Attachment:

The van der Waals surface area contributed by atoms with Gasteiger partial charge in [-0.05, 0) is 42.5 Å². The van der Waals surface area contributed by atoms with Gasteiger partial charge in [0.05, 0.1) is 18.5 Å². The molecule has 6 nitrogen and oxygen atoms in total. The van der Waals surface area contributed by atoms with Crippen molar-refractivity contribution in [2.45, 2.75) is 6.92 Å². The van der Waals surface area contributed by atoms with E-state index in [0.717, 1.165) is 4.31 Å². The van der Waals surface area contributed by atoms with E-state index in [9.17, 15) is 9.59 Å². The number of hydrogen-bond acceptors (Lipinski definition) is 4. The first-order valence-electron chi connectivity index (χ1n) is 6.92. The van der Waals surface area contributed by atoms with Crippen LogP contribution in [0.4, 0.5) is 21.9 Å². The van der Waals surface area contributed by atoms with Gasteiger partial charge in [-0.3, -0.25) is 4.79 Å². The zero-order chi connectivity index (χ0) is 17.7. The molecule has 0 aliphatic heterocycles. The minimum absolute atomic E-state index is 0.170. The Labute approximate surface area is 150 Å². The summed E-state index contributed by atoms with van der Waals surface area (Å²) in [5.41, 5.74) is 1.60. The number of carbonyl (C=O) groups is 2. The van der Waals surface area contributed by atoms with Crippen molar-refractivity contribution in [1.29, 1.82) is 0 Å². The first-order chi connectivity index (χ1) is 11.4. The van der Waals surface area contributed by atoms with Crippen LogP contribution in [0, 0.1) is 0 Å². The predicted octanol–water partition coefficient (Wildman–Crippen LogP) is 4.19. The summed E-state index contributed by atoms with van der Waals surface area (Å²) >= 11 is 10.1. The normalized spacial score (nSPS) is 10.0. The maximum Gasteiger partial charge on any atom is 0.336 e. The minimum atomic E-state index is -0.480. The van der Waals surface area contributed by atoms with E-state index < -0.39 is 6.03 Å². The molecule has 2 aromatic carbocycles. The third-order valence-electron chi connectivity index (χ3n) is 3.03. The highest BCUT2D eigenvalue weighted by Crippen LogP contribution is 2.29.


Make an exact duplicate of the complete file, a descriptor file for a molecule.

The van der Waals surface area contributed by atoms with Gasteiger partial charge in [-0.05, 0) is 42.5 Å². The van der Waals surface area contributed by atoms with Gasteiger partial charge in [0.05, 0.1) is 18.5 Å². The molecule has 6 nitrogen and oxygen atoms in total. The van der Waals surface area contributed by atoms with Crippen molar-refractivity contribution in [2.45, 2.75) is 6.92 Å². The van der Waals surface area contributed by atoms with E-state index in [0.717, 1.165) is 4.31 Å². The van der Waals surface area contributed by atoms with E-state index in [9.17, 15) is 9.59 Å². The number of hydrogen-bond acceptors (Lipinski definition) is 4. The first-order valence-electron chi connectivity index (χ1n) is 6.92. The van der Waals surface area contributed by atoms with Crippen LogP contribution in [0.4, 0.5) is 21.9 Å². The van der Waals surface area contributed by atoms with Gasteiger partial charge in [-0.3, -0.25) is 4.79 Å². The zero-order chi connectivity index (χ0) is 17.7. The molecule has 0 aliphatic heterocycles. The minimum absolute atomic E-state index is 0.170. The Labute approximate surface area is 150 Å². The summed E-state index contributed by atoms with van der Waals surface area (Å²) in [5.41, 5.74) is 1.60. The number of carbonyl (C=O) groups is 2. The van der Waals surface area contributed by atoms with Crippen molar-refractivity contribution in [1.29, 1.82) is 0 Å². The first-order chi connectivity index (χ1) is 11.4. The van der Waals surface area contributed by atoms with Crippen LogP contribution in [0, 0.1) is 0 Å². The predicted octanol–water partition coefficient (Wildman–Crippen LogP) is 4.19. The summed E-state index contributed by atoms with van der Waals surface area (Å²) >= 11 is 10.1. The normalized spacial score (nSPS) is 10.0. The maximum Gasteiger partial charge on any atom is 0.336 e. The minimum atomic E-state index is -0.480. The van der Waals surface area contributed by atoms with E-state index < -0.39 is 6.03 Å². The molecule has 2 aromatic carbocycles. The third-order valence-electron chi connectivity index (χ3n) is 3.03. The highest BCUT2D eigenvalue weighted by Crippen LogP contribution is 2.29.